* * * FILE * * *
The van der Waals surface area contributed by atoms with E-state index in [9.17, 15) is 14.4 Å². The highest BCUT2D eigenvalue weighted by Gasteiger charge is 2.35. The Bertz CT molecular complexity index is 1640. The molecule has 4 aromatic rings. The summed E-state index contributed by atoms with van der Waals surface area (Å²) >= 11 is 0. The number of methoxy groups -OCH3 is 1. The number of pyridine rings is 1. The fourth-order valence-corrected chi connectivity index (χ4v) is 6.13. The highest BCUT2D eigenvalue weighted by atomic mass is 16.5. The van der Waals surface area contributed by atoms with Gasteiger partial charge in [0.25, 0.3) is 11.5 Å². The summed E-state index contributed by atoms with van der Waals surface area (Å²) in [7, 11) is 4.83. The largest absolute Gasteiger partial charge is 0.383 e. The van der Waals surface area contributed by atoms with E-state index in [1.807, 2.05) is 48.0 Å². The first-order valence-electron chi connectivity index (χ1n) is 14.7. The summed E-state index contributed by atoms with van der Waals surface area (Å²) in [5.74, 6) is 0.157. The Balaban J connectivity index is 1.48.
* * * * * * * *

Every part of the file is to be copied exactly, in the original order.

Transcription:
The van der Waals surface area contributed by atoms with E-state index in [9.17, 15) is 14.4 Å². The highest BCUT2D eigenvalue weighted by Gasteiger charge is 2.35. The Bertz CT molecular complexity index is 1640. The molecule has 4 aromatic rings. The summed E-state index contributed by atoms with van der Waals surface area (Å²) >= 11 is 0. The number of methoxy groups -OCH3 is 1. The number of pyridine rings is 1. The fourth-order valence-corrected chi connectivity index (χ4v) is 6.13. The highest BCUT2D eigenvalue weighted by atomic mass is 16.5. The van der Waals surface area contributed by atoms with Gasteiger partial charge in [0.25, 0.3) is 11.5 Å². The summed E-state index contributed by atoms with van der Waals surface area (Å²) in [7, 11) is 4.83. The largest absolute Gasteiger partial charge is 0.383 e. The van der Waals surface area contributed by atoms with E-state index in [1.807, 2.05) is 48.0 Å². The first-order valence-electron chi connectivity index (χ1n) is 14.7. The summed E-state index contributed by atoms with van der Waals surface area (Å²) in [5.74, 6) is 0.157. The Balaban J connectivity index is 1.48.